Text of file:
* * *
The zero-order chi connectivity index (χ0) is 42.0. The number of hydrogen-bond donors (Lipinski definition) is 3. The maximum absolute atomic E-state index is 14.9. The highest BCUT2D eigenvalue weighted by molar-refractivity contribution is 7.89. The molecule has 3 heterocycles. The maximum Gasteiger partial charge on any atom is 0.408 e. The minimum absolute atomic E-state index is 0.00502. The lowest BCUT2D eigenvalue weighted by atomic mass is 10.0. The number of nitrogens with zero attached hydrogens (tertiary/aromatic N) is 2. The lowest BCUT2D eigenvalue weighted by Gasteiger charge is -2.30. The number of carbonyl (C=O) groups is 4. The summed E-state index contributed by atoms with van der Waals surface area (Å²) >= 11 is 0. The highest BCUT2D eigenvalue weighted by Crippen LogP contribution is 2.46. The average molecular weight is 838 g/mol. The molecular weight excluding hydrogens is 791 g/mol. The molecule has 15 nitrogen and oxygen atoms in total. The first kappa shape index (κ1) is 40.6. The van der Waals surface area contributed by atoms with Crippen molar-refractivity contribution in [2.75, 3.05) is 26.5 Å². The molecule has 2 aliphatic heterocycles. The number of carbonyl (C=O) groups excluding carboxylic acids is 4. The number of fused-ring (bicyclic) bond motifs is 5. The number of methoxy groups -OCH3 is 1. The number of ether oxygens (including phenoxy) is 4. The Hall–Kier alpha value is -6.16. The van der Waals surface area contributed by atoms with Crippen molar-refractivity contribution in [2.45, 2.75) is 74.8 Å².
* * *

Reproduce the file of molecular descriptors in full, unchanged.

The zero-order chi connectivity index (χ0) is 42.0. The number of hydrogen-bond donors (Lipinski definition) is 3. The maximum absolute atomic E-state index is 14.9. The highest BCUT2D eigenvalue weighted by molar-refractivity contribution is 7.89. The molecule has 3 heterocycles. The maximum Gasteiger partial charge on any atom is 0.408 e. The minimum absolute atomic E-state index is 0.00502. The lowest BCUT2D eigenvalue weighted by atomic mass is 10.0. The number of nitrogens with zero attached hydrogens (tertiary/aromatic N) is 2. The lowest BCUT2D eigenvalue weighted by Gasteiger charge is -2.30. The number of carbonyl (C=O) groups is 4. The summed E-state index contributed by atoms with van der Waals surface area (Å²) >= 11 is 0. The highest BCUT2D eigenvalue weighted by Crippen LogP contribution is 2.46. The average molecular weight is 838 g/mol. The molecular weight excluding hydrogens is 791 g/mol. The molecule has 15 nitrogen and oxygen atoms in total. The first kappa shape index (κ1) is 40.6. The van der Waals surface area contributed by atoms with Crippen molar-refractivity contribution in [2.75, 3.05) is 26.5 Å². The molecule has 2 aliphatic heterocycles. The number of carbonyl (C=O) groups excluding carboxylic acids is 4. The number of fused-ring (bicyclic) bond motifs is 5. The number of methoxy groups -OCH3 is 1. The number of ether oxygens (including phenoxy) is 4. The Hall–Kier alpha value is -6.16. The van der Waals surface area contributed by atoms with Crippen molar-refractivity contribution in [2.45, 2.75) is 74.8 Å².